Curriculum Review

Community Bible Studies



Community by Andy Stanley

A review by Trisha Hicks

If your small group is new or needs a refresher on the importance of being in biblical community, Community by Andy Stanley is a great option for you. This study will inspire group members to desire authentic community. It is a series of 3, 20 minute sermons from Andy Stanley followed by questions for your small group. Andy covers essential topics for being in genuine community. He addresses the importance of being intentional and committed to being in relationship with other believers. He also addresses how easily sin can deceive us and the need for doing life with others so they can point out self-deception in our lives.
As the leader, it would be helpful to view the sermon and questions before your small group meets. This way, you can have answers ready for the questions in case you need to get the ball rolling during the discussion. Side note: There is a reference to MySpace in the second session, so it is a little outdated, but the principles are still relevant.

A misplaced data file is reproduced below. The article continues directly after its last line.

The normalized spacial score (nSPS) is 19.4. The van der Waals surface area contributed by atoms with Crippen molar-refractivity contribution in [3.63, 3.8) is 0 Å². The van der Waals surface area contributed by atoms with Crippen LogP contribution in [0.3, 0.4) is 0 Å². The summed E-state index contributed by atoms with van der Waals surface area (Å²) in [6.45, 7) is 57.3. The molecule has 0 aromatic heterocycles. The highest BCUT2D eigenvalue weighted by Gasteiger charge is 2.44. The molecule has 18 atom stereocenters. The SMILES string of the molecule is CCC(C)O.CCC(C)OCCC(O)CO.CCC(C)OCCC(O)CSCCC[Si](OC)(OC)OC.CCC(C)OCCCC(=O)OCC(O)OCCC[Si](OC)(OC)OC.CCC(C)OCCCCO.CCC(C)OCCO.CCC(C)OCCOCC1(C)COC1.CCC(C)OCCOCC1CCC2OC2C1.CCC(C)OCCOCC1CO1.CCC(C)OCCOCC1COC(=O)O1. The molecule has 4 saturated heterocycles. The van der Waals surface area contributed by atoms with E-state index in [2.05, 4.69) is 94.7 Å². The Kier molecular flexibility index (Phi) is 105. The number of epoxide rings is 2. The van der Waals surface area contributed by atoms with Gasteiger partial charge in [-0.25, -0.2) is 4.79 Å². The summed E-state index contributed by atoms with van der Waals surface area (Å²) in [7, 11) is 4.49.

The Small Groups Team at Tysons has copies of this DVD available for rent. Please contact Trisha at, if you are interested.



Community: Building Relationships Within God’s Family by Bill Hybels

A review by Colleen Hunter

This is a great study to help your group understand what Biblical Community is and engage each person personally and corporately. This is a highly practical and biblically grounded study broken into six sessions. The sessions themselves are well organized. As a leader, you can choose to linger in some places and move quicker through other parts. Some parts of the session are designed for personal reflection to prepare for discussion while other parts provide a great entry point for discussion no matter what past experiences have been. I have used this study more than once in the early stages of a small group to establish our expectations, fears and realities and found it extremely helpful! The thoughtful questions make for stimulating discussion and honest dialogue. I would also recommend this to a group that may not be in the early life stage but needs to go back to the practices of Biblical community. The cover may seem cheesy or outdated but do not judge this book by its cover!

Christmas Edition

Sleigh bells ring, are you listening?

It’s that time of year again! Thankfully we haven’t had any snowstorms yet (except the freak October snow), and with the Christmas season comes a few tips in leading your small group well. Here are some ideas to integrate this month: